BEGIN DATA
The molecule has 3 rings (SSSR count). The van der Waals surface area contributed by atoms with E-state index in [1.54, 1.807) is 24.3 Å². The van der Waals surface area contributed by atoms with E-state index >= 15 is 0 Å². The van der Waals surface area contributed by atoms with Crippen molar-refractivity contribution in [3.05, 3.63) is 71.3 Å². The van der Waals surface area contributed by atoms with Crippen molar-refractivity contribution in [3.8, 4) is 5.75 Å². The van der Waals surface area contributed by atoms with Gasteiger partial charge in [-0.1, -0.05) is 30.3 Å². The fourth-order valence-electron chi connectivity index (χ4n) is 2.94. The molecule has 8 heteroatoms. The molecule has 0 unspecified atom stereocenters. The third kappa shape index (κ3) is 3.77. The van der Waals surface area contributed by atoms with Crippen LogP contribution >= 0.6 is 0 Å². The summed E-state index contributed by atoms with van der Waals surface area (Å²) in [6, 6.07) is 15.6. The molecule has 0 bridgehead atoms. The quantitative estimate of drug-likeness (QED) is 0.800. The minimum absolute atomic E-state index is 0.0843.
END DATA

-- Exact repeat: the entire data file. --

The molecule has 3 rings (SSSR count). The van der Waals surface area contributed by atoms with E-state index in [1.54, 1.807) is 24.3 Å². The van der Waals surface area contributed by atoms with E-state index >= 15 is 0 Å². The van der Waals surface area contributed by atoms with Crippen molar-refractivity contribution in [3.05, 3.63) is 71.3 Å². The van der Waals surface area contributed by atoms with Crippen molar-refractivity contribution in [3.8, 4) is 5.75 Å². The van der Waals surface area contributed by atoms with Gasteiger partial charge in [-0.1, -0.05) is 30.3 Å². The fourth-order valence-electron chi connectivity index (χ4n) is 2.94. The molecule has 8 heteroatoms. The molecule has 0 unspecified atom stereocenters. The third kappa shape index (κ3) is 3.77. The van der Waals surface area contributed by atoms with Crippen LogP contribution >= 0.6 is 0 Å². The summed E-state index contributed by atoms with van der Waals surface area (Å²) in [6, 6.07) is 15.6. The molecule has 0 bridgehead atoms. The quantitative estimate of drug-likeness (QED) is 0.800. The minimum absolute atomic E-state index is 0.0843.